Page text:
enLIGHTenment magazine is proud to present the winners of our annual awards honoring those individuals in our industry who have been nominated by their peers for leading by example, standing out in their field, and inspiring others.
How did you enter the lighting industry?
My grandfather (my mother’s father) started the electrical supply company in 1926. My dad, Sol Minsberg, joined the family business when he married into the family in 1950. Today my brother, Michael (Mickey), and I operate the business and have switched titles and responsibilities over the years.
In my junior and senior years of college, I’d work in the showroom, but I really wanted to become a rabbi and teach Jewish history. I earned a bachelor’s degree in Judaic Studies from the University of Minnesota—Twin Cities in the early 1970s, but at that time the business was faltering. I felt that helping my parents out so they could fund my brother’s college education was the responsible thing to do.
In the years since, I continue to volunteer as the main tour guide for our congregation – which is the 10th largest in the U.S. – and I’ve learned how to give 5,000 years of history in 45 minutes. It’s like talking to people in bumper stickers instead of paragraphs.
My brother Mickey and I have different strengths. He comes up with the great ideas, and I sit down and plan it out, writing two to three pages on how to make it work. We work well together.
What are the biggest challenges you’ve seen?
In the pre-internet era, we had a catalog business called Golden Valley Lighting (named after a suburb in Minneapolis). We did a tremendous catalog business, even selling lighting to customers in Japan. Eventually the catalog business declined as the internet took hold and Mickey came up with the idea for the online business that became Bellacor.
The lighting industry today is a far different business than when I entered it. Back then, there was time to talk to people, and there was a reason to talk to people. Before there was a Dallas market, the industry met in New York City and not only would we spend time getting to know our suppliers, but they would interview us, too! We’d learn the story behind the production…like this is a die-cast piece, or this crystal is made in Austria. Most dealers had a relationship with their suppliers. They would sit and talk with you to see what you needed from them. We’d get to know their families and their hobbies and we’d genuinely look forward to them visiting us in Minnesota. Now [at a market] you have about 15 minutes to go through a few lines. It’s a whole different world. It used to be enjoyable to go to market, but now you need a stop watch. You used to carry a vendor for years, but now it’s “What have you done for me lately?” There’s not enough loyalty anymore. It’s a different set of criteria — not better or worse, just different. We’re a boutique industry, but we’re treating it as a mass-market industry.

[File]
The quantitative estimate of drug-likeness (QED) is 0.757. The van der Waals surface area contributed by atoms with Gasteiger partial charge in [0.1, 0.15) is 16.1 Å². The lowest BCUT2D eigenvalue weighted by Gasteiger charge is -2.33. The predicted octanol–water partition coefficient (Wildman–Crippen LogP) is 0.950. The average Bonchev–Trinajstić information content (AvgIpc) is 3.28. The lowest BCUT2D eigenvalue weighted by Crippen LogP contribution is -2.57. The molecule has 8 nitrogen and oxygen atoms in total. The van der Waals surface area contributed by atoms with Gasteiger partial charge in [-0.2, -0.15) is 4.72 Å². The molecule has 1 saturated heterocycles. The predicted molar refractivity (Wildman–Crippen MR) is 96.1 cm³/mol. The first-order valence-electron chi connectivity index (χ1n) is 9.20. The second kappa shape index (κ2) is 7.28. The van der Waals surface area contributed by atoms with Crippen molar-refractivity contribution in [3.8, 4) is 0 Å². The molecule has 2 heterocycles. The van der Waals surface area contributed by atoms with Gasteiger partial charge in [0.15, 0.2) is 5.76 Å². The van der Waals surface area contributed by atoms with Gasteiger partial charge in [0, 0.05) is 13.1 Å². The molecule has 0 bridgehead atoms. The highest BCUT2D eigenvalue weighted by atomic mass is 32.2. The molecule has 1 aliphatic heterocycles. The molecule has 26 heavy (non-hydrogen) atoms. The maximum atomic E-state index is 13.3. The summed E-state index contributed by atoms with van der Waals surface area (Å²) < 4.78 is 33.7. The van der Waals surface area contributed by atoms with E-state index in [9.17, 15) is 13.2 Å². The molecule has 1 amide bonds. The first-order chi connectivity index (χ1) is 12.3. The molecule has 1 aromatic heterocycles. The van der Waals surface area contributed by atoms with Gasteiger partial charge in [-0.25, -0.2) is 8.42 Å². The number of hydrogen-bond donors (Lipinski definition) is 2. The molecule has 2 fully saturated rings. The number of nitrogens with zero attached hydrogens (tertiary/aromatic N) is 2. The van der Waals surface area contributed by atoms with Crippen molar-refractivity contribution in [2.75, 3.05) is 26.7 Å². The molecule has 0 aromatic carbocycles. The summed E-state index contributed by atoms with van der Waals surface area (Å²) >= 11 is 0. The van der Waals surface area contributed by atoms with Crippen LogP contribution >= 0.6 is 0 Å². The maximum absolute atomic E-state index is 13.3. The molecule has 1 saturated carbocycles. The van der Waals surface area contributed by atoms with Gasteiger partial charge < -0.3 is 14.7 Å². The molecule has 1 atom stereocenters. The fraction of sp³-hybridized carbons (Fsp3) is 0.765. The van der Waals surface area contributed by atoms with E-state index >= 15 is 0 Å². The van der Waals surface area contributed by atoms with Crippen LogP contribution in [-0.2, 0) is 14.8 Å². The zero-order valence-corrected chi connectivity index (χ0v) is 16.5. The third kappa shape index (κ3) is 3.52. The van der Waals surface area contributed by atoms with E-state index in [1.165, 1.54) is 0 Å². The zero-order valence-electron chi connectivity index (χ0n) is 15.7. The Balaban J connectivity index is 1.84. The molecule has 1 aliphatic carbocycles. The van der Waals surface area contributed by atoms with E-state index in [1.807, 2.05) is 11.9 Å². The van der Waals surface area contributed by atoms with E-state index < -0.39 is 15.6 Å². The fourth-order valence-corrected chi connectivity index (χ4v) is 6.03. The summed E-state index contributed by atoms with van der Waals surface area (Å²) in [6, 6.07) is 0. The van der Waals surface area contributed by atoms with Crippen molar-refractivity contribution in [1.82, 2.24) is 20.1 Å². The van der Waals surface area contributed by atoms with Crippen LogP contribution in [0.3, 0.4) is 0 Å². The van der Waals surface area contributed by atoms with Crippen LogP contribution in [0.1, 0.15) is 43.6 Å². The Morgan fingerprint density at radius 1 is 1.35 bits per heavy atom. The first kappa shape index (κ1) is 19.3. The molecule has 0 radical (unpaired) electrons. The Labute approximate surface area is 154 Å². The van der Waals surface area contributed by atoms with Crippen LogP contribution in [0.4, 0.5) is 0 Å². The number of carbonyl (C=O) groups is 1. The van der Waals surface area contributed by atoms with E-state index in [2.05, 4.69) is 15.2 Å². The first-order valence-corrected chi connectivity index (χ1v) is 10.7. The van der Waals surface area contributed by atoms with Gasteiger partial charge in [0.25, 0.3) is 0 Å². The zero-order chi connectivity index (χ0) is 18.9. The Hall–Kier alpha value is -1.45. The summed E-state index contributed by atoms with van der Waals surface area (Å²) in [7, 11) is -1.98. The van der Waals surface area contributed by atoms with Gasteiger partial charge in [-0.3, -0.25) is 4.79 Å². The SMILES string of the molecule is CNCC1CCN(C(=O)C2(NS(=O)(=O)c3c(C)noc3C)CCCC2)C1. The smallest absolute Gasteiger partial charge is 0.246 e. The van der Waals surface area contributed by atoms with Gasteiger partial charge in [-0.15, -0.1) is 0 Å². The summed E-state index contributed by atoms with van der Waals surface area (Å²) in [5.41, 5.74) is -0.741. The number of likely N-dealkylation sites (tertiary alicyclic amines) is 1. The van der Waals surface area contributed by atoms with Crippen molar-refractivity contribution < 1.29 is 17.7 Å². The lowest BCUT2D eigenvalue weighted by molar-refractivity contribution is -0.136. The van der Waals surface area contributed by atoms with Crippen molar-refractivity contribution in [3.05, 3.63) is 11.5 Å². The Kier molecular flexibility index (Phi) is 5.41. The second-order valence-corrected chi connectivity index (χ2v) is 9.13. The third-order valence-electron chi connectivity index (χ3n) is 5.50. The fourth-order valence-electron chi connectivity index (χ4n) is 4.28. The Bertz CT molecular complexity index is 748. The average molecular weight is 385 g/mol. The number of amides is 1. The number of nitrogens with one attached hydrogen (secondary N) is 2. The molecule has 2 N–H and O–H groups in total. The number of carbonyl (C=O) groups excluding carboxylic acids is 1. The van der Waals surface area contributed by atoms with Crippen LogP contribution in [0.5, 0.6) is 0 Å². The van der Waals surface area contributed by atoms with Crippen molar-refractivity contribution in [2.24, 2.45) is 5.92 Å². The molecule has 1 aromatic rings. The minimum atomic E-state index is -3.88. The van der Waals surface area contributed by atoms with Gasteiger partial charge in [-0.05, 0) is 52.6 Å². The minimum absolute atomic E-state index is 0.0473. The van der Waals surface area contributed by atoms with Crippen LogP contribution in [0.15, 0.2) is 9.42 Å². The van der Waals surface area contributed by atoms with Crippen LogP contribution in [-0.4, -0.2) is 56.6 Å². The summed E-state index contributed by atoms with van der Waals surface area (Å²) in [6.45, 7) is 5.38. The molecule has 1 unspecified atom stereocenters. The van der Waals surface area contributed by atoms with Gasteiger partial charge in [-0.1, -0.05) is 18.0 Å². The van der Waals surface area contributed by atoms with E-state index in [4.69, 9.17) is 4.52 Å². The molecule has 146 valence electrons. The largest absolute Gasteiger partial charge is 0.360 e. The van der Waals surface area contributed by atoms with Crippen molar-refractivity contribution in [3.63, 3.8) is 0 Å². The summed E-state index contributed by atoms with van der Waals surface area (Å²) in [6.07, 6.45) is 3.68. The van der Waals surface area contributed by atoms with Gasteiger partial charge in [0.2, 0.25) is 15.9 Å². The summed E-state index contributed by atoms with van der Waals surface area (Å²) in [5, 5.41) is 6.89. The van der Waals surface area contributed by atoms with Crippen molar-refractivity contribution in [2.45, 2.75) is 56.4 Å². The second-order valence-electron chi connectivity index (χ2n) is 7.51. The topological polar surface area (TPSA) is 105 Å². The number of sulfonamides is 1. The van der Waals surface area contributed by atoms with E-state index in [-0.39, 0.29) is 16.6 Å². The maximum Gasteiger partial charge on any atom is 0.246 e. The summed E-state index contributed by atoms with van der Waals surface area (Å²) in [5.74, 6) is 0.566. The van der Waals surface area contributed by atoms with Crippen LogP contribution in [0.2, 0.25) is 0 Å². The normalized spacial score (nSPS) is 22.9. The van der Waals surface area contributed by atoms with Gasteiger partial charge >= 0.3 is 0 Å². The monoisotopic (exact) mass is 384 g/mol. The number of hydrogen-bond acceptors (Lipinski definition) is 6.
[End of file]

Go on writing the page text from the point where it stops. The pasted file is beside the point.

What do you think has been the key to your success?
I still treat the business as an extension of my personal goals. Maybe that’s old-fashioned, but I think you have to feel good about the product you’re selling. While my responsibilities have been exclusively focused on product, I’ve developed criteria for the companies I want to do business with. I think dealers should come to Dallas market with a “hall of shame” list from your staff — the companies who are difficult to do business with. Is there one that has too great of an aggravation factor? We give our suppliers an overall grade. Life is too short to work with difficult people. I make a list of my top 10 easy-to-deal-with suppliers and go to market with the intent of doing more business with them. That’s an outgrowth of how I’ve been trained. I sleep well at night.
I think personal ethics is important to success. You need to be the same person everywhere in your life. I try to be the same person at market that I am with friends and family. That’s not something they teach in business school! I look at things through a different lens.
In Minnesota, reputation is everything. If you were to buy a car in Los Angeles, chances are you’d have no reason to return to that dealership and you probably wouldn’t tell anyone about your experience. In Minnesota, reputation = testimonials. That’s why we are vigilant to keep a clean reputation.
What does the future hold for showrooms?
The lighting business was mom and pop for so long. I think it will probably go back to a boutique business. There will always be people who can’t tell scale and need to see a fixture in person or who can’t distinguish a plated finish from a polished one, you know, the tire-kickers. Just like the clothing business, there are some things you want to try on and see in person.
How do we invent ourselves as boutiques? It has a lot to do with personal hand-holding and people talking to one another. There are customers who want to listen [to your expertise]. We [at Creative Lighting] may be somewhat insulated from what everybody else is doing because we’ve been here for 90 years. Legacy dealers [like us] have a different opportunity than start-ups.
We may have to set our sights on a different scale. Believe it or not, there are still some things that even Millennials won’t buy online. Maybe they get one to two deliveries a week from Amazon – and for everyday items like dog food – but why is it they only buy a couch in person?
It’s not the glory days [of years past]. Your customers are different, too. Now you have electricians and interior designers doing the buying. Conversely, I know people who have gotten their lighting from a kitchen and bath shop as part of a package — and that’s a different kind of hand-holding.